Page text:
It’s even possible to nest variable variables more than 2 layers deep. Using three $ characters - as with $$$name - is just as valid. As would be $$${some_function()}. It’s a good idea, both for the simplicity of code review and for general maintenance, to limit the levels of variability within your variable names. The use cases for variable variables are rare enough to begin with, but multiple levels of indirection will render your code difficult to follow, understand, test, or maintain if something ever breaks.

See Also

Documentation on variable variables.

1.3 Swapping Variables In-place


You want to exchange the values stored in two variables without defining any additional variables.


The following block of code uses the list() language construct to reassign the values variables in-place:

list($blue, $green) = array($green, $blue);

An even more concise version of the above solution would be to use both the short list and short array syntaxes available since PHP 7.1 as follows:

[$blue, $green] = [$green, $blue];


The list() function in PHP isn’t really a function, it’s a language construct that is used to assign values to a list of variables rather than to one variable at a time. This provides developers with the ability to set multiple variables all at once from another list-like collection of values (like an array).

Modern PHP leverages square brackets ([ and ]) for a short array syntax, allowing for more concise array literals. Writing [1,4,5] is functionally equivalent to array(1, 4, 5), but is sometimes clearer depending on the context in which it is used.


Like list(), the array() function isn’t actually a function but is a language construct within PHP. Language constructs are hard-coded into the language and are the keywords that make the system work. Keywords like if and else or echo are easy to distinguish from userland code. Language constructs like list() and array() and exit() look like functions, but like keyword-style constructs they are built into the language and behave slightly differently than typical functions. The PHP manual’s list of reserved keywords better illustrates what constructs exist and cross-references with how each is used in practice.

As of PHP 7.1, developers can use the same short square bracket syntax to replace the usage of list(), creating more concise and readable code. Given our solution to this problem is to assign values from an array to an array of variables, using similar syntax on both sides of the assignment operator (=) both makes sense and clarifies what it is we’re attempting to accomplish.

In our solution, we are explicitly swapping the values stored in the variables $green and $blue. This is something that an engineer might do while deploying an application to switch from one version of an API to another. Rolling deployments often refer to the current live environment as the “green” deployment and a new, potential replacement as “blue,” instructing load balancers and other reliant applications to swap from green/blue and verify connectivity and functionality before confirming the deployment is healthy.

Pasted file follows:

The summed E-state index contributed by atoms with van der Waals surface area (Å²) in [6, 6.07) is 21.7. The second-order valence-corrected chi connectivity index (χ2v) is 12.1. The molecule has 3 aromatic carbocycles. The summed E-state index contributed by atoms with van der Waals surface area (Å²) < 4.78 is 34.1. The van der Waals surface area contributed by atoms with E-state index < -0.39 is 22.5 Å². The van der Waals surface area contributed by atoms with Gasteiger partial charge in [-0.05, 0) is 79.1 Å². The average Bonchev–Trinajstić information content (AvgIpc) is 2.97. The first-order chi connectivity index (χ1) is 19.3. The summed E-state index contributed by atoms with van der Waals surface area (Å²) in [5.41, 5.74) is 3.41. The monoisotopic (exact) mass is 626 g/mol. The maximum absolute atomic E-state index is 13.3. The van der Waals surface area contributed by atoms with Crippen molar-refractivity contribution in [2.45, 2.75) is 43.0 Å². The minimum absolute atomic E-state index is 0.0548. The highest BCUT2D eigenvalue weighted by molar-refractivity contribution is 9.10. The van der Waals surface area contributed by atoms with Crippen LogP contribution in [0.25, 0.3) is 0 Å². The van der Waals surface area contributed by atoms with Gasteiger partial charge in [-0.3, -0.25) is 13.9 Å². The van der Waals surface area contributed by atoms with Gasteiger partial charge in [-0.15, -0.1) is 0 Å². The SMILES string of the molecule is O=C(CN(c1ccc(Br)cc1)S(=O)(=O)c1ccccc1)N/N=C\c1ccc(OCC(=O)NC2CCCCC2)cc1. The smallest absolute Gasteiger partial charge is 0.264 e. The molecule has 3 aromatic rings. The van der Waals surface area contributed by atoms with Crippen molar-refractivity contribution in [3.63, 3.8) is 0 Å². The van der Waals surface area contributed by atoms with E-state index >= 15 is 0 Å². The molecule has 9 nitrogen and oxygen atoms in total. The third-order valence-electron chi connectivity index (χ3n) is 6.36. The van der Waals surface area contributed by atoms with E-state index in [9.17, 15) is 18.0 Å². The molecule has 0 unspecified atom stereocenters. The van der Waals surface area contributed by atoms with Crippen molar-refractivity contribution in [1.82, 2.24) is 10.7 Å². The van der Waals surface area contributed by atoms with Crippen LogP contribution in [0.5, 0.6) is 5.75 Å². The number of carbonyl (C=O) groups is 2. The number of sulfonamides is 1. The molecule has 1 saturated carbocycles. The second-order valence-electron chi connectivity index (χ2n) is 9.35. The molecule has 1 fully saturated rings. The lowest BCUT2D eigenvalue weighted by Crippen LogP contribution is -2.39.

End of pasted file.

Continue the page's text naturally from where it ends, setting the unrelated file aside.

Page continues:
In a more verbose example (Example 1-1) assume that our application consumes an API prefixed by the date of deployment. The application keeps track of which version of the API it is using ($green) and attempts to swap to a new environment to verify connectivity. If the connectivity check fails, it will automatically switch back to the old environment.

Example 1-1. Blue/Green Environment Cutover
$green = '';
$blue = '';

[$green, $blue] = [$blue, $green];

if(connection_fails(check_api($green))) {
    [$green, $blue] = [$blue, $green];

The list() construct can also be used to extract certain values from an arbitrary group of elements. Example 1-2 presents an example illustrating how an address, stored as an array, can be used in different contexts to extract just specific values as needed:

Example 1-2. Using list() to extract elements of an array
$address = ['123 S Main St.', 'Anywhere', 'NY', '10001', 'USA'];

// Extracting each element as named variables
[$street, $city, $state, $zip, $country] = $address;

// Extracting and naming only the city and state
[,,$state,,] = $address;

// Extracting only the country
[,,,,$country] = $address;

Each extraction in the preceding example is independent and only sets the variables that are necessary.3 For a trivial illustration such as this there is no need to worry about extracting each element and setting a variable, but for more complex applications where the data being manipulated is significantly larger setting unnecessary variables can lead to performance issues. While list() is a powerful tool for destructuring array-like collections, it is only appropriate for simple cases like those discussed in the preceding examples.

See Also

Documentation on list(), on array(), and the PHP RFC on short list() syntax.

1 Equality operatiors are covered in Recipe 2.3, which provides both an example and a thorough discussion of equality checks.

2 Read more about classes and objects in Chapter 8

3 Recall in this chapter’s introduction the explanation that variables references without explicitly being set will evaluate as “empty.” This means you can set only the values and variables you need to use.